The side that begins making the most outrageous arguments and using inflammatory language in any public debate is usually the one whose position is rooted on shakier ground. Each Chicago medical malpractice lawyer at our firm knows that the principle is certainly true when it comes to the tort reform debate. If one listens close enough, virtually every problem facing the country can be traced back to things like birth injury lawsuits and other situations where a wronged party tries to use the civil justice system to seek redress and accountability against their wrongdoer.
The exaggeration is perhaps most evident locally in the so-called “Judicial Hellhole” report recycled each year in order to stir up controversy and make ridiculous claims about the long-term effect of fair access to the civil just system in our state. As the Jerry Latherow, the president of the Illinois Trial Lawyers Association, noted in a recent editorial published by the State Journal-Register, this latest report is best thought of as a mere publicity stunt.
For one thing the report makes extreme claims about the harms that have befallen our state because our citizens can use the court system to seek redress for their losses. On one level the claims are outrageous from the outset, because the truth is that there are many more cases of businesses suing other businesses than there are of individuals suing businesses. Illinois injury victims do use the justice system to hold negligent parties responsible for their conduct, but businesses use it much more frequently as part of their efforts to bring down competitors. Any discussion of the role of the justice system that does not address this undeniable fact is suspect from the beginning.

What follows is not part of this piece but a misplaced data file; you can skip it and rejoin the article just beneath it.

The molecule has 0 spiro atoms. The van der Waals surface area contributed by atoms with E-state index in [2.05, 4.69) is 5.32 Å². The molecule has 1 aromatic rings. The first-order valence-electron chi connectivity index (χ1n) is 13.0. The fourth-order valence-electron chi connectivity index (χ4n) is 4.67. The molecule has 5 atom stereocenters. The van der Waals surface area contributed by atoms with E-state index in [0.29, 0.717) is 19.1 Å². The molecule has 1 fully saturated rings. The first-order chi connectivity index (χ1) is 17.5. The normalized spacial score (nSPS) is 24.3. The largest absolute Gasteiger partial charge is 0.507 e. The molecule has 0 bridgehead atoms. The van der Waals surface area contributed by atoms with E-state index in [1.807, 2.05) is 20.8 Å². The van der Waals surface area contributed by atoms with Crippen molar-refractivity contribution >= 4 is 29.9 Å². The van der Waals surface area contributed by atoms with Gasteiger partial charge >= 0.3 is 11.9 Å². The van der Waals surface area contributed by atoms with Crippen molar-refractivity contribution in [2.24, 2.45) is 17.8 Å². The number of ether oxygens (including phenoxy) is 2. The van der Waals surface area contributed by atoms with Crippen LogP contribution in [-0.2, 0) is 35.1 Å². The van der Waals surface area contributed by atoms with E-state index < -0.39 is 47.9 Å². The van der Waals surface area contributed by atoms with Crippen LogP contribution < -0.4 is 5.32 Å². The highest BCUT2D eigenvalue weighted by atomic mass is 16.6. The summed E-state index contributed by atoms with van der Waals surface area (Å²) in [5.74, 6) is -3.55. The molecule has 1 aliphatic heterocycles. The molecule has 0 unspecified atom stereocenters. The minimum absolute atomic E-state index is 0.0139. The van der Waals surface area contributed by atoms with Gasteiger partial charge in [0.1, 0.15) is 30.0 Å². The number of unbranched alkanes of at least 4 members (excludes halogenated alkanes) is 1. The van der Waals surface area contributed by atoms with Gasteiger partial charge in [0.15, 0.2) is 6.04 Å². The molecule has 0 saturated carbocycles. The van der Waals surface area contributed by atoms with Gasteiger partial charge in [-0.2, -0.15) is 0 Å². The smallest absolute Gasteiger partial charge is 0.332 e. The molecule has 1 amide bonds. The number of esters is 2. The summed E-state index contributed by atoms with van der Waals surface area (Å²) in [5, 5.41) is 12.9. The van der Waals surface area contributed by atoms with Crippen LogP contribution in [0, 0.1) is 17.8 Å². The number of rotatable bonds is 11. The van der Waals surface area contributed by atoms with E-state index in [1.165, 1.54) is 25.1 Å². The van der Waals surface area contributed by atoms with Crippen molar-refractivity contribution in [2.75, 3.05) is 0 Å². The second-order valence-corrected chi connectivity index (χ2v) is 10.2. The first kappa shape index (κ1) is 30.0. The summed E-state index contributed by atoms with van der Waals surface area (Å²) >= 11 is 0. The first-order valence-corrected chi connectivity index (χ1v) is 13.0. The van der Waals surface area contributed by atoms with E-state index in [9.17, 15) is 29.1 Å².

On top of that, the actual claims made about the effects of access to justice are supremely misguided. For example, the report claims that our state is losing jobs because of the civil justice system. Considering that we are still recovering from a Great Recession and many are still struggling to find work, this argument is sure to make headlines. However, is it based on fact? Definitely not. A recent survey of actual business owners from the National Federation of Independent Businesses found that taxes, energy costs, and availability of labor were the prime motivators for deciding where to set up shop, expand a business, and ultimately create jobs. Fear of lawsuits did not even make the list.
The results of the business survey are not surprising to our Chicago medical malpractice lawyers, because we work in this area and known first-hand that the claims made by tort reformers simply do not mesh with reality. There are already many safeguards in place to screen out the very few frivolous lawsuits that are filed. Pleadings standards, the cost of actually taking on a case, and many other factors simply make it ineffective to file suits unless there are very real questions about the harm caused to an individual because of negligence. The only reason that tort reforms try to make the claim otherwise is because doing so makes it seem as if there is a need for laws which take away access to the court system.
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